[time-nuts] CS reservoir depletion - DIY Cs
lists at rtty.us
Thu Jan 13 17:27:04 UTC 2011
I certainly agree with that. The tubes in a "portable" cesium are done so
they fit inside a specific box. In a lot of ways bigger is better if you are
going to do it yourself. It would not at all be a trivial undertaking. It
also would not be cheap.
Cs standards with dead tubes are indeed pretty cheap. I think I'd start with
the electronics from one of them. Being able to do the tube stuff without
having to do the electronics at the same time should make things a bit
easier. You could swap out the electronics for your own once the tube was
doing it's thing.
From: time-nuts-bounces at febo.com [mailto:time-nuts-bounces at febo.com] On
Behalf Of J. Forster
Sent: Thursday, January 13, 2011 11:24 AM
To: Discussion of precise time and frequency measurement
Subject: Re: [time-nuts] CS reservoir depletion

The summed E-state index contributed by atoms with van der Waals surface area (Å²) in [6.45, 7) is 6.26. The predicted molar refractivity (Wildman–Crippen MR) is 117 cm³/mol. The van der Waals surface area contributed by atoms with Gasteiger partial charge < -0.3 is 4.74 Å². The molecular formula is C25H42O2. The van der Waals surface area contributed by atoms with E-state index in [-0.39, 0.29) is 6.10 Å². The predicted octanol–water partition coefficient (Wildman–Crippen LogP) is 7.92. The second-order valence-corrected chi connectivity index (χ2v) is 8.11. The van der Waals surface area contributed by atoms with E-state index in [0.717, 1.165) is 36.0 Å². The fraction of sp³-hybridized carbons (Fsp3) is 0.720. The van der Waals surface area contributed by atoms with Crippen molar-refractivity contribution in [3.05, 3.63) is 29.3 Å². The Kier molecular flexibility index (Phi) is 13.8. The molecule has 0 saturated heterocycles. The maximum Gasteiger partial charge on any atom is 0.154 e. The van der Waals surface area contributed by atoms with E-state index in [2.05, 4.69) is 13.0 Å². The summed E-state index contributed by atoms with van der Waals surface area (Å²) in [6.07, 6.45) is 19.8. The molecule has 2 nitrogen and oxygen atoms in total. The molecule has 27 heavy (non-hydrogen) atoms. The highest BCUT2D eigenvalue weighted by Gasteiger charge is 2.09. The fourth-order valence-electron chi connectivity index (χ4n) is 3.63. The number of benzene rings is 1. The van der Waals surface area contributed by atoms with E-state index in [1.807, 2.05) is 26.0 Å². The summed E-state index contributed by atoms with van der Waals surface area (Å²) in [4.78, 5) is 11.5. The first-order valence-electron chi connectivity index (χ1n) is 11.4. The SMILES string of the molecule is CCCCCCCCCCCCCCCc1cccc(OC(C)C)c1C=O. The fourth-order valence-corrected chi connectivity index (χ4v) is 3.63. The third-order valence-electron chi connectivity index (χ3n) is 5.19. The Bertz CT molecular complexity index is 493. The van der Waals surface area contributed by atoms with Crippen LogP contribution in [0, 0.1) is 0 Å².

As I said last go-round, I think the chances of rebuilding an HP Cs tube
are slim to none.
BUT, if you were really dedicated, I think you could build up the physics
package from pretty much standard stuff, like the Kimball Physics gun
parts and Conflat SS vacuum hardware, etc. Check Duniway.
I'd start by reviewing the old, academic papers. Much of the electronics
can be bought on eBay as instruments now.
Yes, it'd be refrigerator size, but it is do-able, IMO.
> You might find it interesting to look up the vapor pressure of
> cesium at room temperature.
> To get the cesium to transport from where it has deposited to your
> cold corner would require heating the whole tube up to where the
> cesium would vaporize. I can't help but think that heating everything
> in the tube that hot might cause other collateral damage... and the
> cesium would certainly go and plate out on even more exciting places
> than it did in normal operation. That might not be a good thing.
> I think this is a pay-to-play sort of thing. If you want to play
> with a C-beam, you are going to have to pay. If you want one that
> works like new, unless you are lucky, you might have to pay a lot.
> -Chuck Harris
> Neville Michie wrote:
>> It sounds like you need to dip a corner of the device in liquid nitrogen
>> and allow the metal to evaporate and condense in the cold corner.
>> Or is it sublimation.
>> I do not know how long it would take.
>> cheers, Neville Michie
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